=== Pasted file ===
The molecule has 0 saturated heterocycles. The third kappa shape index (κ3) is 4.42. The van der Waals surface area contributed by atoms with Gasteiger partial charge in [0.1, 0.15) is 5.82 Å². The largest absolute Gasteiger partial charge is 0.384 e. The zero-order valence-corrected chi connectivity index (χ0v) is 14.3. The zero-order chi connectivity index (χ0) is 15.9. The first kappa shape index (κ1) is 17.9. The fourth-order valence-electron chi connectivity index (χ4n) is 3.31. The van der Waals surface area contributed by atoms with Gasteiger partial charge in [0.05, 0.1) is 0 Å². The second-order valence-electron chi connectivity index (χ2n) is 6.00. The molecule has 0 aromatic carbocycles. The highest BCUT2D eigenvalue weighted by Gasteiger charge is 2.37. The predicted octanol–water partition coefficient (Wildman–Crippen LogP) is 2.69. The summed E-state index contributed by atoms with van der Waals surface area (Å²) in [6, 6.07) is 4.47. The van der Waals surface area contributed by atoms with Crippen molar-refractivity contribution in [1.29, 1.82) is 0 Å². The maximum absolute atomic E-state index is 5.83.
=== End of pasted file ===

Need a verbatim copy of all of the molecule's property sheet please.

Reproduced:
The molecule has 0 saturated heterocycles. The third kappa shape index (κ3) is 4.42. The van der Waals surface area contributed by atoms with Gasteiger partial charge in [0.1, 0.15) is 5.82 Å². The largest absolute Gasteiger partial charge is 0.384 e. The zero-order valence-corrected chi connectivity index (χ0v) is 14.3. The zero-order chi connectivity index (χ0) is 15.9. The first kappa shape index (κ1) is 17.9. The fourth-order valence-electron chi connectivity index (χ4n) is 3.31. The van der Waals surface area contributed by atoms with Gasteiger partial charge in [0.05, 0.1) is 0 Å². The second-order valence-electron chi connectivity index (χ2n) is 6.00. The molecule has 0 aromatic carbocycles. The highest BCUT2D eigenvalue weighted by Gasteiger charge is 2.37. The predicted octanol–water partition coefficient (Wildman–Crippen LogP) is 2.69. The summed E-state index contributed by atoms with van der Waals surface area (Å²) in [6, 6.07) is 4.47. The van der Waals surface area contributed by atoms with Crippen molar-refractivity contribution in [1.29, 1.82) is 0 Å². The maximum absolute atomic E-state index is 5.83.